Devil's Dyke butterfly walk

Devil's Dyke Road, Near Brighton, West Sussex

Route details and mapDownload as a print friendly PDF
Green hairstreak © National Trust/ Matthew Oates

Green hairstreak

Marbled white butterfly © www.northeastwildlife.co.uk

Marbled white butterfly

Speckled wood butterfly © National Trust/ Matthew Oates

Speckled wood butterfly

From Devil's Dyke you can look towards Newtimber Hill © John Miller

From Devil's Dyke you can look towards Newtimber Hill

Route overview

There are lots of butterflies of note on this walk, including large populations of Adonis blue, chalkhill blue and green hairstreak and smaller populations of brown argus, dark-green fritillary and silver-spotted skipper. Also, large populations of six-spot burnet moths (day-flying) and all three species of day-flying forester moth. There are a variety of chalk grassland flowers too, including drifts of common rockrose and horseshoe vetch and frequent carline thistle, dropwort and downland orchids.

Route details

See this step-by-step route marked on a map

Route map for Devil's Dyke butterfly walk, South Downs, West Sussex
  • Directions
  • Route
  • Bus stop
  • Parking
  • Toilet
  • Viewpoint

Start: Main car park by Devil's Dyke Hotel, grid ref: TQ257110

  1. From the car park, take the first on the right, just by the roundabout, climb over the bank and walk down a short section of path. Turn left on to the main path running along the top of the Iron Age hill fort embankment. At the far end there are some stunted oaks.

    Show/HideGreen hairstreaks and other butterflies

    Green hairstreaks are usually numerous here during May and early June, with the males perching on the bushes. Also brown argus and various blue butterflies.

    Green hairstreak © National Trust/ Matthew Oates
  2. Swing left of the path after the bridle gate, to wander over the lower slope of the open downland, heading downslope of two stunted oaks on the spur, and dropping down to pick up a long flight of steps leading down to a kissing gate amongst hazel bushes.

    Show/HideButterflies

    A rich area of open fescue turf with a general butterfly interest, including many marbled whites and some dark-green fritillaries during July. Look for butterflies on tall thistle flowers in areas cleared of scrub, and on carline thistles during late summer.

    Marbled white butterfly © www.northeastwildlife.co.uk
  3. After the kissing gate at the foot of the steps, turn right to follow the main path through ash woodland. Straight over a cross rides and descend a flight of some 20 steps, cross the stile into the bottom of Dyke Valley.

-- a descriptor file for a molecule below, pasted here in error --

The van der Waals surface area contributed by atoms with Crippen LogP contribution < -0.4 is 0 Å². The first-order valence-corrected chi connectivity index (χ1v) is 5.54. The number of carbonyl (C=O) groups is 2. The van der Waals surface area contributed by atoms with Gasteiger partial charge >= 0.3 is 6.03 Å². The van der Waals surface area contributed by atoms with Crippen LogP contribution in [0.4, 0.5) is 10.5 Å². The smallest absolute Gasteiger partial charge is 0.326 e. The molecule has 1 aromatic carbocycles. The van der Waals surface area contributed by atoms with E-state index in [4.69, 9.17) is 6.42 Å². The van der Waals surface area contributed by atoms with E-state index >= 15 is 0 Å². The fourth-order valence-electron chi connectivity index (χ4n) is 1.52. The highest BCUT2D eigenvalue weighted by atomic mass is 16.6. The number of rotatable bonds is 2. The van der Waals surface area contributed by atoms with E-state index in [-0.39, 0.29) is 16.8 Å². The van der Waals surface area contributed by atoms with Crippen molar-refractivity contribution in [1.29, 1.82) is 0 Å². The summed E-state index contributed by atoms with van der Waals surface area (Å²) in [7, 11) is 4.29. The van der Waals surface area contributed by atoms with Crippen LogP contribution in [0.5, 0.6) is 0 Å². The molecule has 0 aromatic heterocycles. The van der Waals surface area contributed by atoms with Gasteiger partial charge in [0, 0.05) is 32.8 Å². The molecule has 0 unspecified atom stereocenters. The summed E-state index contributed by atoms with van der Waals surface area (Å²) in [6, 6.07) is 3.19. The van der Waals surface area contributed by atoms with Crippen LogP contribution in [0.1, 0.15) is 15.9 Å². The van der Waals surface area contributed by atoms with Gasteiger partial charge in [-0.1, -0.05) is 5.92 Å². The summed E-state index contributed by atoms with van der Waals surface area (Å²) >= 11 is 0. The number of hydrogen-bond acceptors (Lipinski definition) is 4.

Show/HideButterflies and flowers

    A wooded section, with butterflies including speckled wood and spring flowers such as early purple orchids.

    Speckled wood butterfly © National Trust/ Matthew Oates
  4. After the stile, turn right to follow the main path up the Dyke's bottom, all the way up. (In windy weather, stay on this path but in calm weather follow one of the sheep tracks running along the lower slope, rejoining the main path later). Near the summit, the main path sweeps right. Follow it through the bridle gate back into the car park where you started.

    Show/HideButterflies and other wildlife

    Many green hairstreaks in spring, especially on sunny bushes, numerous brown argus, Adonis and chalkhill blues, and small heath and a few silver-spotted skippers in August and dark-green fritillaries in July. All three species of brilliant-green day-flying forester moth occur here, along with numerous burnt moths. A tremendous show of downland flowers, including carpets of rockrose and horseshoe vetch, and much dropwort and autumn gentian.

    From Devil's Dyke you can look towards Newtimber Hill © John Miller

End: Main car park by Devil's Dyke Hotel, grid ref: TQ257110

  • Trail: Walking
  • Grade: Moderate
  • Distance: 1 mile (1.6km)
  • Time: 3 hours
  • OS Map: Explorer 17; Landranger 198
  • Terrain:

    Chalk downland valley with steep slopes. Dry ground, though downslope paths can be slippery when wet. Route avoids the steepest slopes - zig-zags downhill and takes gentle incline back up. Suitable for older children. Dogs are welcome but must be kept on leads, as livestock in surroundings fields. No dog bins so please take dog litter home.

  • How to get here:

    By foot: Footpaths from Brighton (5 miles / 8km), Fulking and Poynings (both 1 mile / 1.6km) or South Downs Way

    By bike: Cycle path from Hove off National Cycle Network Route 20, plus others, including the South Downs Way

    By bus: Service 77 from Brighton, daily in high summer, weekends and bank holidays for rest of year

    By train: Brighton 7 miles (11km) from Devil's Dyke, then take 77 bus

    By car: 2 miles (3km) north of A27 Brighton bypass. Nearest postcode for Sat Nav is BN1 8YJ

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